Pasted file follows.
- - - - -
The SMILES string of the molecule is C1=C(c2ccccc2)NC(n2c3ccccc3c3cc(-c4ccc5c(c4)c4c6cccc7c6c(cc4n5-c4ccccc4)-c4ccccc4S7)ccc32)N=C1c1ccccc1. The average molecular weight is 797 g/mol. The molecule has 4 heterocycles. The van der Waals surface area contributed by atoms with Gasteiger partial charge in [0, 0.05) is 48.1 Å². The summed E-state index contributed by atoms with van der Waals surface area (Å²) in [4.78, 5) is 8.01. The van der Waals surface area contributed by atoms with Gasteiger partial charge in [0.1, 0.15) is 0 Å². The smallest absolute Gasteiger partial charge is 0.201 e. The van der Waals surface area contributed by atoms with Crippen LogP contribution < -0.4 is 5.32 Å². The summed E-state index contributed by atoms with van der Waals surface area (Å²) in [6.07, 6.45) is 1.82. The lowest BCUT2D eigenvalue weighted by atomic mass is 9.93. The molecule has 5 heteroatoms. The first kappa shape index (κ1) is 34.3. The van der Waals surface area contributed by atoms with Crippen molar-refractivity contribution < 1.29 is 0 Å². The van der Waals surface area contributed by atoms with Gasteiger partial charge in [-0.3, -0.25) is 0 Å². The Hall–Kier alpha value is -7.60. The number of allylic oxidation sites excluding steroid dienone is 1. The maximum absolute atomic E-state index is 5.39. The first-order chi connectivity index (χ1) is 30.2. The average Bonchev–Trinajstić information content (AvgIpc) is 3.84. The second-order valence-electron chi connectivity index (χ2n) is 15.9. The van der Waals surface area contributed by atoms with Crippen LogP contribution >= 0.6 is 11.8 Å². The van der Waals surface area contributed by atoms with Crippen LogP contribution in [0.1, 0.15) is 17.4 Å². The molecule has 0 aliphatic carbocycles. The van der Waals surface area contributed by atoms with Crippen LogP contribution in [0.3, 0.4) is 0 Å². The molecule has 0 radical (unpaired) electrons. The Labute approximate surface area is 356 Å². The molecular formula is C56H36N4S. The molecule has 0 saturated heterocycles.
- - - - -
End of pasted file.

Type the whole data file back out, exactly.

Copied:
The SMILES string of the molecule is C1=C(c2ccccc2)NC(n2c3ccccc3c3cc(-c4ccc5c(c4)c4c6cccc7c6c(cc4n5-c4ccccc4)-c4ccccc4S7)ccc32)N=C1c1ccccc1. The average molecular weight is 797 g/mol. The molecule has 4 heterocycles. The van der Waals surface area contributed by atoms with Gasteiger partial charge in [0, 0.05) is 48.1 Å². The summed E-state index contributed by atoms with van der Waals surface area (Å²) in [4.78, 5) is 8.01. The van der Waals surface area contributed by atoms with Gasteiger partial charge in [0.1, 0.15) is 0 Å². The smallest absolute Gasteiger partial charge is 0.201 e. The van der Waals surface area contributed by atoms with Crippen LogP contribution < -0.4 is 5.32 Å². The summed E-state index contributed by atoms with van der Waals surface area (Å²) in [6.07, 6.45) is 1.82. The lowest BCUT2D eigenvalue weighted by atomic mass is 9.93. The molecule has 5 heteroatoms. The first kappa shape index (κ1) is 34.3. The van der Waals surface area contributed by atoms with Crippen molar-refractivity contribution < 1.29 is 0 Å². The van der Waals surface area contributed by atoms with Gasteiger partial charge in [-0.3, -0.25) is 0 Å². The Hall–Kier alpha value is -7.60. The number of allylic oxidation sites excluding steroid dienone is 1. The maximum absolute atomic E-state index is 5.39. The first-order chi connectivity index (χ1) is 30.2. The average Bonchev–Trinajstić information content (AvgIpc) is 3.84. The second-order valence-electron chi connectivity index (χ2n) is 15.9. The van der Waals surface area contributed by atoms with Crippen LogP contribution >= 0.6 is 11.8 Å². The van der Waals surface area contributed by atoms with Crippen LogP contribution in [0.1, 0.15) is 17.4 Å². The molecule has 0 aliphatic carbocycles. The van der Waals surface area contributed by atoms with Crippen LogP contribution in [0.3, 0.4) is 0 Å². The molecule has 0 radical (unpaired) electrons. The Labute approximate surface area is 356 Å². The molecular formula is C56H36N4S. The molecule has 0 saturated heterocycles.